BEN                                             Yeah, in that environment particularly in New York City, particularly in finance, particularly as a young woman, all of those things, you’re either going to wither or you’re going to say, “All right, let’s own this.”

MAGGIE LOUISE                Right. I felt as though I could do that somewhat. But I did have to put on a role every day. I enjoyed connecting with clients and probably would have had more success down the line in bringing in business and working on that side but, you know, it still didn’t feel like me. And I knew that I was just capable of more and could do more. And I felt like I had a lot of talent and I was wasting it.

BEN                                             So, you did that for ten-ish years, right?

MAGGIE LOUISE                Right.

BEN                                             Then how did the culinary thing happen? Was it kind of an overnight, like an epiphany, or was it a gradual dawning?

MAGGIE LOUISE                It was gradual, because the lawyer in me would not have taken a huge, impulsive jump. I spent many years, while I was working, trying to discover more about where my skills were. I worked at museums, as a volunteer, I took classes in interior design, I took classes in cooking, and I kept going back to food because it makes people happy. You bring a lot of joy to the world, you work with your hands, you build things. I love history and I love reading, and there’s just so much tied in with food culturally, that people could connect to. It’s fascinating.

                                                      But it wasn’t until that meal that I described to you, that I started thinking, well, maybe I could do this. It’s not just for other people. I could be the one dreaming up really wonderful things.

BEN                                             Some people might have that moment and say, “Yeah, I can be a really good home cook.” But for you, you actually thought of that as more than that, as, this could actually be a new career trajectory for me?

MAGGIE LOUISE                Right. I mean my career has always been extremely important. I put a lot into it, whatever I do, and so it wasn’t going to be something that I took off at the end of the day and then had a hobby. I love working, I work tremendous hours, we lived in Colorado for four years, and I went skiing once. It’s just who I am. And so, for that reason, I couldn’t imagine having just a hobby, I have to go all-in.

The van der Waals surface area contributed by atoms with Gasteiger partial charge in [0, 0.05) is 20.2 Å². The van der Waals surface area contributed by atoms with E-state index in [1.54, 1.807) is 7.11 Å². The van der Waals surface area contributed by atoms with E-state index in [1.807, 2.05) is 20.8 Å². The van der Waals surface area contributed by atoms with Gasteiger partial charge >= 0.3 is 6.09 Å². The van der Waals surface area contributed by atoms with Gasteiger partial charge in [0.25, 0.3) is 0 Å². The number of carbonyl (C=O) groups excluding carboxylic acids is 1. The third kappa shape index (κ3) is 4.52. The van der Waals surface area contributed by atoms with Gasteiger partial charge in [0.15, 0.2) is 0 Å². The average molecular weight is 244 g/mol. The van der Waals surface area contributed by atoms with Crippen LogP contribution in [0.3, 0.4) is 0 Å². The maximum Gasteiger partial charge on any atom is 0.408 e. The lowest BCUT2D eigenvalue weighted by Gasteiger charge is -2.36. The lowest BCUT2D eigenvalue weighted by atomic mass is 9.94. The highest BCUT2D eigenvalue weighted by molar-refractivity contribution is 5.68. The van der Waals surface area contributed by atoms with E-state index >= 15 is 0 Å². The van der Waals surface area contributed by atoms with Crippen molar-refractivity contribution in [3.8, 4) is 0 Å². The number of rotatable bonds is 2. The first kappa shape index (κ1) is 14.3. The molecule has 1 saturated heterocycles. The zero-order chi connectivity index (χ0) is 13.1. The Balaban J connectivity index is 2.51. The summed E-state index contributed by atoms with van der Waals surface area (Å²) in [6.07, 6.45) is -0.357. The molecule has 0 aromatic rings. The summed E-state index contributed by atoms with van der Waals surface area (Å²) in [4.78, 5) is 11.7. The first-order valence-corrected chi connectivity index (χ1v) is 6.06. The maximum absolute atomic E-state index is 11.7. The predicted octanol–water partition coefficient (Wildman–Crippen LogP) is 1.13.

And there’s times I’m like: “Why do I have to be so crazy? Why can’t I just chill and enjoy doing it a little bit?” That’s just not how I’m wired.

BEN                                             That’s right. Like your husband Kevin is involved in the start-up scene at that point, too, and were you, a little bit, as you’re working in law and that sort of thing, was there an element where again, you had this, you were deeply involved in the entrepreneurial world, and was there a sense where you thought: “Man, I really would rather just jump over the fence and be over here fully in the entrepreneurial scene?”

MAGGIE LOUISE                Oh, absolutely. I had to be patient, though. I was, for a period of time, the main breadwinner. And that was important, we were building a family and living the life and not just building companies. But also, it just had to be the right time for me, internally. The clock had to strike at the right time.

I tried some things along the way before I made the real leap into culinary. Different businesses on the side, but again, I needed to kind of tell the world that I was changing, and that I was going in a different direction. And I did that by leaving the law, but also enrolling in culinary school, so that the world would start to look at me differently from a professional standpoint, but also so I was giving myself the structure to really put myself in that new career.